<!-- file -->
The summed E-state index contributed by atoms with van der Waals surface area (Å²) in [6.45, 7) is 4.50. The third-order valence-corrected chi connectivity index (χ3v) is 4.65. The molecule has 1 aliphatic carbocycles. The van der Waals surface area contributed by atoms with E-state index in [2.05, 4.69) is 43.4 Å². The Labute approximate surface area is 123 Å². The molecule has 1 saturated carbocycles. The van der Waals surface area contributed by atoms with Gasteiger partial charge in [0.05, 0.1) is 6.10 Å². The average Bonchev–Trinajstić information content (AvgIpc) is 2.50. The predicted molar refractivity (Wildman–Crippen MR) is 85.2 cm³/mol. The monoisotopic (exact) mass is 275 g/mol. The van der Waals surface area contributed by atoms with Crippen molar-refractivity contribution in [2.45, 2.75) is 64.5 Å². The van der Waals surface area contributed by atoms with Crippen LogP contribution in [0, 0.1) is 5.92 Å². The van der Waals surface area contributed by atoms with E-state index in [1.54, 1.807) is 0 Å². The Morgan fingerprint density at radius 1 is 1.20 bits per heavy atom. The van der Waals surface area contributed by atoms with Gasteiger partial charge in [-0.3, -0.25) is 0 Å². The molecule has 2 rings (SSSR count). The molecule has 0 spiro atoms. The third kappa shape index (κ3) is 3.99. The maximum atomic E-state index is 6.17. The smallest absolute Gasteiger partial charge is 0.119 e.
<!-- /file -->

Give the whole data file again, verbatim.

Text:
The summed E-state index contributed by atoms with van der Waals surface area (Å²) in [6.45, 7) is 4.50. The third-order valence-corrected chi connectivity index (χ3v) is 4.65. The molecule has 1 aliphatic carbocycles. The van der Waals surface area contributed by atoms with E-state index in [2.05, 4.69) is 43.4 Å². The Labute approximate surface area is 123 Å². The molecule has 1 saturated carbocycles. The van der Waals surface area contributed by atoms with Gasteiger partial charge in [0.05, 0.1) is 6.10 Å². The average Bonchev–Trinajstić information content (AvgIpc) is 2.50. The predicted molar refractivity (Wildman–Crippen MR) is 85.2 cm³/mol. The monoisotopic (exact) mass is 275 g/mol. The van der Waals surface area contributed by atoms with Crippen molar-refractivity contribution in [2.45, 2.75) is 64.5 Å². The van der Waals surface area contributed by atoms with Crippen LogP contribution in [0, 0.1) is 5.92 Å². The van der Waals surface area contributed by atoms with E-state index in [1.54, 1.807) is 0 Å². The Morgan fingerprint density at radius 1 is 1.20 bits per heavy atom. The van der Waals surface area contributed by atoms with Gasteiger partial charge in [-0.3, -0.25) is 0 Å². The molecule has 2 rings (SSSR count). The molecule has 0 spiro atoms. The third kappa shape index (κ3) is 3.99. The maximum atomic E-state index is 6.17. The smallest absolute Gasteiger partial charge is 0.119 e.